Do I own a composite Wildfire or a composite Yellowstone?
I ordered what was supposed to be a composite Wildfire from Bell just before the company was sold (2.5yrs ago). I wanted a Wildfire and was told that’s what I was getting, but after reading a recent pnet post, I’m realizing that I may be paddling a composite Yellowstone! The horror.
How do I accurately measure rocker, or is there another way to determine what sort of b@stard creation I’m paddling.
I thought the stems looked a little chunky… and it has a strange seam along the midline…AND I have trouble skidding the stern around. All these months, I thought it was just poor technique…
I feel like the unknowing parent in one of those switched at birth TV dramas
Here’s one way to do it
… put it on the floor, find the center point inside the hull, put a 2’ level in the bottom, block level the ends of the canoe until the bubble is centered, stand back and look at it to see if you have symetrical or differential rocker. I doubt you’d have to get a ruler out to see if you got YS or WF rocker.
Disregard the seam on the midline.
That’s just an after-effect of a two piece mold. My newest canoe has a vertical seam along the midline, because the mold was in front and back sections.
I do believe the mold for WildFire
was sitting in the shop at Placid Boatworks in early 2007.
However my long term memory is not good with dates.
Don’t these boats have a model name
I was talking to a fellow on the phone about a composite “Wildfire” and he could not verify that the canoe had the symmetrical rocker of a “real” Wildfire vs. the differential rocker of the altered Wildfire (later called Yellowstone).
The issue is whether Bell built differentially rockered composite boats that they called Wildfire.
Perhaps the serial number would reveal the answer.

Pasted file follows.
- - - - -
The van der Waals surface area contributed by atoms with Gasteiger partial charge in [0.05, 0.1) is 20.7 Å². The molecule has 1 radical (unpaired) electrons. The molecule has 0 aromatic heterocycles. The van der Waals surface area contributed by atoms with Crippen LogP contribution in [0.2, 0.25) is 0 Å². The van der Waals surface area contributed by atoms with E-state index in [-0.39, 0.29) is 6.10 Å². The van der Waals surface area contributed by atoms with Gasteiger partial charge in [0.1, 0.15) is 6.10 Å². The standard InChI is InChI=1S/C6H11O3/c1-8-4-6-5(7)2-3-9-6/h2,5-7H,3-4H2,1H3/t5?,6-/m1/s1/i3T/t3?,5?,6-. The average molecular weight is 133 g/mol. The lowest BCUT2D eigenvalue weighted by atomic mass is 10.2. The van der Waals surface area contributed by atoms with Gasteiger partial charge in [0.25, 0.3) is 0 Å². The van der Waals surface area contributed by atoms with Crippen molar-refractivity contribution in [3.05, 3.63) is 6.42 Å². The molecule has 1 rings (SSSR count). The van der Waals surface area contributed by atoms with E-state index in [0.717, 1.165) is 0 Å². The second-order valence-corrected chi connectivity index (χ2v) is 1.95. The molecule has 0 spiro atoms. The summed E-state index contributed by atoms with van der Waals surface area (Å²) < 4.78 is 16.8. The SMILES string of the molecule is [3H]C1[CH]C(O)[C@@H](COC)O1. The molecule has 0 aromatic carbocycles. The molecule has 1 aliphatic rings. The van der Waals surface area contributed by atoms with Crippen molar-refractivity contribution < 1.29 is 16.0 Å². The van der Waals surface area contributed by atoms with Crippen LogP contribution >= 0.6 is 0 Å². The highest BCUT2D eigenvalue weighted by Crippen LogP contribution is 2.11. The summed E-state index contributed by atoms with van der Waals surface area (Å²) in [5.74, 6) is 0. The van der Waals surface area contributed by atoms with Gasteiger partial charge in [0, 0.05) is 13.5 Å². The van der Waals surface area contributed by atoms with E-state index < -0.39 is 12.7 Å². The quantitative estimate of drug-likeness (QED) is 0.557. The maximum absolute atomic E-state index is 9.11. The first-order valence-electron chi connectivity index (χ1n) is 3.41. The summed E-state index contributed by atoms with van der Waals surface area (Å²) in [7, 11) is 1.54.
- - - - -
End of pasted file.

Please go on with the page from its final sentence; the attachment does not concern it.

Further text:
Rx Wildfire was renamed YS before…
The Rx Wildfire was renamed Yellowstone Solo before they started making composite Yellowstones. That should answer your question.
Serial Number and Seam
What is the twelve digit number on the aluminum plate riveted high in right rear quarter?
Just to make sure, is the seam longitudinal, down the keel line or transverse, around the hull at center?
The WF mold came East winter 06/07 after Bell moved South and has a longitudinal seam along the keel.
I’m checking to see if the YS mold had a radial/transverse, seam.
As always, thanks guys!
I’ll check the plate tonight.
The seam is longitudinal and if I remember correctly, the boat was built just prior to 06/07.
I may attempt to measure rocker, but since the stems are radiused, I’m not sure where to measure from.
You wouldn’t need to measure it
If you get the center of the boat level, you’re eye will tell you if the rocker is symmetrical or not. Just stand back and look.
Good News and Bad
The composite YS was stripped in 04, mold made that fall so very few if any 04 Comp.YS hulls.
Both Hulls were made by Bell in 05 and probably 06.
Problematically, Bell numbers their hulls sequentially with no model / mold designation.
That said, all WildFires have come out of the same mold with a longitudinal seam now in western NY state.
The Composite YellowStone mold has a radial seam, so the OP has a real WildFire.
The bad news is that yes, it's a technique issue with those skidded turns. WildFire skids through 270 dg on well executed Axles and Wedges. Better initiation and more heel should solve that.
You gotta love pnet.
I never thought I’d be happy to have a big ole longitudinal seam on my hull (result of faulty gaskets?). Glad to know with practice, I can fix the problem.
Its not faulty gaskets
its the where the two piece mold meets that leads to a seam line. Some have complained about them. But it is not a defect.
You can spend hours sanding it out. Were you to pay for someone else to do that…the price would be way higher.
Not a Gasket Failure
Molds are mad of Gel coat re-enforced with glass fiber in a polyester resin. Sharp, 90dg, edged always chip and become rounded. This is especially true when making a hull with significant tumblehome. A take-apart, two piece mold is required. We put a strip of fine line tape down the keel line seam, hence the "look", a slight indent.
The stems are clayed, plasticine N of the border, then sanded out. If the entire keel line were clayed, the sand-out would require another three hours. The Bell radial seam is indicative of what a clayed seam would look like.
[The gaskets that seal the hull for vacuum infusion are ~ 3/8" behind the fine line tape.]
The alternate option would be to acquire a ~ $60,000 machined metal mold that could have a virtually invisible seam line and a wildly inflationary affect on boat pricing.